Anatomical hierarchy

General Anatomy > Respiratory system > Lungs > Bronchopulmonary segments > Respiratory bronchioles

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Description

The primary bronchi, in each lung, which are the left and right bronchus, give rise to secondary bronchi. These in turn give rise to tertiary bronchi (tertiary meaning third).

The tertiary bronchi subdivide into the bronchioles (respiratory bronchioles). They are histologically distinct from the tertiary bronchi in that their walls do not have hyaline cartilage and they have club cells in their epithelial lining. The epitheliumstarts as a simple ciliated columnar epithelium and changes to simple ciliated cuboidal epithelium as the bronchioles decreases in size.

The diameter of the bronchioles is often said to be less than 1 mm, though this value can actually range from 5 mm to 0.3 mm. As stated, these bronchioles do not have hyaline cartilage to maintain their patency. Instead, they rely on elastic fibers attached to the surrounding lung tissue for support. The inner lining (lamina propria) of these bronchioles is thin with no glands present, and is surrounded by a layer of smooth muscle.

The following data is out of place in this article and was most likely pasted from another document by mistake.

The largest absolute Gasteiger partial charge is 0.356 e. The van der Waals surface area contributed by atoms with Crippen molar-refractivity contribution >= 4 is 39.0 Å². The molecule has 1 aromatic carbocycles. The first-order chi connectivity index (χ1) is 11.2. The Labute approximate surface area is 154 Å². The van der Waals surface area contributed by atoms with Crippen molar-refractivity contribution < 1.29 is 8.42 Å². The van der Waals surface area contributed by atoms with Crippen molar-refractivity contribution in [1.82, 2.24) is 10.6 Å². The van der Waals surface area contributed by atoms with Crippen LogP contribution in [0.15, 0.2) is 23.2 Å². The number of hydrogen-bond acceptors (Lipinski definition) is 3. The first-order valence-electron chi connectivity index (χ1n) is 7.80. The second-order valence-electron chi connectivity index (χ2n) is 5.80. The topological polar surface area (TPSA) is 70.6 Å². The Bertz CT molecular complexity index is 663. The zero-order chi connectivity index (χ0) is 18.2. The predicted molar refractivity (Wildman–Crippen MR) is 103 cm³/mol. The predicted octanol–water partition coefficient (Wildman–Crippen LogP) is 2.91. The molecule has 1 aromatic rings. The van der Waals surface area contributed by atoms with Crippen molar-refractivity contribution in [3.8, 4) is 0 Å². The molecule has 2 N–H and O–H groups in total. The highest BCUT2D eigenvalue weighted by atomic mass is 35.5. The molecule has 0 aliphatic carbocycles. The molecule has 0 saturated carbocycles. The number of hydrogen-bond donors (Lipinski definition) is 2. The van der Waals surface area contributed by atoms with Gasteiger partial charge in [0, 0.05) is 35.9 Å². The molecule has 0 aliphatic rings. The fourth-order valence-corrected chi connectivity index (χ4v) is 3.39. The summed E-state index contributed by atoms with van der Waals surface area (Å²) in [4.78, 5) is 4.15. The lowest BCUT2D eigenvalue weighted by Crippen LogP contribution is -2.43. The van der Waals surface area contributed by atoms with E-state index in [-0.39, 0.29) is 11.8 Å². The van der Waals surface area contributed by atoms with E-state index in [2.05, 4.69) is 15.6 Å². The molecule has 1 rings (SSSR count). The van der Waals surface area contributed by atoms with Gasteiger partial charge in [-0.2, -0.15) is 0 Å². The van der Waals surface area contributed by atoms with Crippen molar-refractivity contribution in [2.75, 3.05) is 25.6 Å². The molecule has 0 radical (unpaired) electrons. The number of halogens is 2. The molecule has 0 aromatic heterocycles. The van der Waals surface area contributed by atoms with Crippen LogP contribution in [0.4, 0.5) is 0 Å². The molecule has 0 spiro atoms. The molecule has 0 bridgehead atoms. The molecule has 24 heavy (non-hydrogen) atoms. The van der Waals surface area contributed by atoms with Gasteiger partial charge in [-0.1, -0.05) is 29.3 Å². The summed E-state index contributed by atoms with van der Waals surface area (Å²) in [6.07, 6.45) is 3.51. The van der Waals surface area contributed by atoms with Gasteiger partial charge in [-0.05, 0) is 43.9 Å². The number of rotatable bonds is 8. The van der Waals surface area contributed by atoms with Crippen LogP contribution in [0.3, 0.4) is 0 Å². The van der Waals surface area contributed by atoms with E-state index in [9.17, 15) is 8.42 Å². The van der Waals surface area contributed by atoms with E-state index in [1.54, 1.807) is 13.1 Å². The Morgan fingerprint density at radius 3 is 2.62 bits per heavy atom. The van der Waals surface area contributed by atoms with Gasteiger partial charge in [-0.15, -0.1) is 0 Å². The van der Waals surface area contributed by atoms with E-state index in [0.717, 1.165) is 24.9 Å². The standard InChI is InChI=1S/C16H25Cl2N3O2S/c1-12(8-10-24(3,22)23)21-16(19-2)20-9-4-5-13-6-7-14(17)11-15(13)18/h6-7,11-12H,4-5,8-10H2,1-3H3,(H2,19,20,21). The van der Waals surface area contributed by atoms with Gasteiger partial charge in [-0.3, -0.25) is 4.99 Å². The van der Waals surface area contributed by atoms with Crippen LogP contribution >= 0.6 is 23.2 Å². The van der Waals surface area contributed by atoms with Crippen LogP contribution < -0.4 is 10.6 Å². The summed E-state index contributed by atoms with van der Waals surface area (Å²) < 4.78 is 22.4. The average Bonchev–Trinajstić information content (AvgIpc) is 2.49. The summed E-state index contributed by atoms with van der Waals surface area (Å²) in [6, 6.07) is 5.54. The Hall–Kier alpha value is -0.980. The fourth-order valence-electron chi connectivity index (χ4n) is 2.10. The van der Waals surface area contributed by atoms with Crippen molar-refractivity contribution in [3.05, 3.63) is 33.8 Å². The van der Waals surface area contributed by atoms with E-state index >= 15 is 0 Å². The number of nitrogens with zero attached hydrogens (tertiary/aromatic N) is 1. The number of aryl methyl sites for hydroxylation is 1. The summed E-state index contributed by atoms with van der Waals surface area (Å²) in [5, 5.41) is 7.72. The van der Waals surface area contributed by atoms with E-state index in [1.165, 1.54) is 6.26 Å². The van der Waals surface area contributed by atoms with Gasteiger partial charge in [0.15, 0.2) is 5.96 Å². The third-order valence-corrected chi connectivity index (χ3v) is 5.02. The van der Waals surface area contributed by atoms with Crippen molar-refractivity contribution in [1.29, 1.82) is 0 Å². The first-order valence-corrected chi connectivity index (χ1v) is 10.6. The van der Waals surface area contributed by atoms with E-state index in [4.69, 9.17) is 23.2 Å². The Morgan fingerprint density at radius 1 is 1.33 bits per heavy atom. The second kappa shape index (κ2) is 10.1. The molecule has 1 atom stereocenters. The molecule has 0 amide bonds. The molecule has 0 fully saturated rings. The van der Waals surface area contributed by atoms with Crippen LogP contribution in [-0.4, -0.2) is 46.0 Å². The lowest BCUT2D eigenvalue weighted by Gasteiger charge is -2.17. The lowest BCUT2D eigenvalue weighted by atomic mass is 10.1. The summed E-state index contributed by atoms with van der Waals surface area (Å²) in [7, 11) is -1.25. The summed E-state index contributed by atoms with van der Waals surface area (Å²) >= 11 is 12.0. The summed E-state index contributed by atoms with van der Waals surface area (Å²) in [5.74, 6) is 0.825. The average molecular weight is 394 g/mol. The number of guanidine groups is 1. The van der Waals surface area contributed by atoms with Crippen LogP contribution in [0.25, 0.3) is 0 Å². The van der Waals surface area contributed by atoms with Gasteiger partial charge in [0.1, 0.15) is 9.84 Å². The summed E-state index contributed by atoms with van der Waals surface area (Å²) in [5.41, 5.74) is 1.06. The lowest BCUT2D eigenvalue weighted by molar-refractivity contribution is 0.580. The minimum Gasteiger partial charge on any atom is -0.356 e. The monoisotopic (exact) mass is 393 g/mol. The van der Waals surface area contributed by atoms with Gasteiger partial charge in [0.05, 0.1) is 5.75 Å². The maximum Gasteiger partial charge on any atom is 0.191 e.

As the bronchioles get smaller they divide into terminal bronchioles, these bronchioles mark the end of the conducting zone, which covers the first division through the sixteenth division of the respiratory tract. Alveoli only become present when the conducting zone changes to the respiratory zone, from the sixteenth through the twenty-third division of the tract..


This definition incorporates text from the wikipedia website - Wikipedia: The free encyclopedia. (2004, July 22). FL: Wikimedia Foundation, Inc. Retrieved August 10, 2004, from http://www.wikipedia.org

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